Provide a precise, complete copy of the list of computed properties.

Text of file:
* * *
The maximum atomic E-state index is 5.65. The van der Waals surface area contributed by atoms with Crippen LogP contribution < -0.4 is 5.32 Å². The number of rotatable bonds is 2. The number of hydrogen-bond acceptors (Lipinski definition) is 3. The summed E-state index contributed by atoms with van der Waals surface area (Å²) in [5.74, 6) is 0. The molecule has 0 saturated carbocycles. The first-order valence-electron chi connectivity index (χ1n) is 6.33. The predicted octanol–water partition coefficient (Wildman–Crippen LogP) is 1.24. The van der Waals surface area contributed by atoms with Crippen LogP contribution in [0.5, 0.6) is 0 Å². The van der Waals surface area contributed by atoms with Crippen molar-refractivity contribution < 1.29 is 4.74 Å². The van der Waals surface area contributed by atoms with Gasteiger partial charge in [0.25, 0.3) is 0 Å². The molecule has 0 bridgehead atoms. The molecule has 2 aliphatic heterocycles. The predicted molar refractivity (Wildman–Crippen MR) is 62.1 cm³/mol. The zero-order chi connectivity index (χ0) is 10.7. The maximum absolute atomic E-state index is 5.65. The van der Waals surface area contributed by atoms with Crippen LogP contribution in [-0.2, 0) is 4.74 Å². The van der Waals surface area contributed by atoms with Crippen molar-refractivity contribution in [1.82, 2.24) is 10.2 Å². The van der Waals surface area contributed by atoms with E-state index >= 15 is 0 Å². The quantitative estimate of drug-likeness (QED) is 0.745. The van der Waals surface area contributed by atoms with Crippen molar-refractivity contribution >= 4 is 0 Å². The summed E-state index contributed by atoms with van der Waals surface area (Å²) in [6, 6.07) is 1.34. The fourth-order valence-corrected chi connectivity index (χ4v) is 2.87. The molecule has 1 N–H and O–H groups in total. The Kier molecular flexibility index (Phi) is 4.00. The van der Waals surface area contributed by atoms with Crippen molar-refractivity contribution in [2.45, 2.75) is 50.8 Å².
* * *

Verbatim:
The maximum atomic E-state index is 5.65. The van der Waals surface area contributed by atoms with Crippen LogP contribution < -0.4 is 5.32 Å². The number of rotatable bonds is 2. The number of hydrogen-bond acceptors (Lipinski definition) is 3. The summed E-state index contributed by atoms with van der Waals surface area (Å²) in [5.74, 6) is 0. The molecule has 0 saturated carbocycles. The first-order valence-electron chi connectivity index (χ1n) is 6.33. The predicted octanol–water partition coefficient (Wildman–Crippen LogP) is 1.24. The van der Waals surface area contributed by atoms with Crippen LogP contribution in [0.5, 0.6) is 0 Å². The van der Waals surface area contributed by atoms with Crippen molar-refractivity contribution < 1.29 is 4.74 Å². The van der Waals surface area contributed by atoms with Gasteiger partial charge in [0.25, 0.3) is 0 Å². The molecule has 0 bridgehead atoms. The molecule has 2 aliphatic heterocycles. The predicted molar refractivity (Wildman–Crippen MR) is 62.1 cm³/mol. The zero-order chi connectivity index (χ0) is 10.7. The maximum absolute atomic E-state index is 5.65. The van der Waals surface area contributed by atoms with Crippen LogP contribution in [-0.2, 0) is 4.74 Å². The van der Waals surface area contributed by atoms with Crippen molar-refractivity contribution in [1.82, 2.24) is 10.2 Å². The van der Waals surface area contributed by atoms with E-state index >= 15 is 0 Å². The quantitative estimate of drug-likeness (QED) is 0.745. The van der Waals surface area contributed by atoms with Crippen molar-refractivity contribution >= 4 is 0 Å². The summed E-state index contributed by atoms with van der Waals surface area (Å²) in [6, 6.07) is 1.34. The fourth-order valence-corrected chi connectivity index (χ4v) is 2.87. The molecule has 1 N–H and O–H groups in total. The Kier molecular flexibility index (Phi) is 4.00. The van der Waals surface area contributed by atoms with Crippen molar-refractivity contribution in [2.45, 2.75) is 50.8 Å².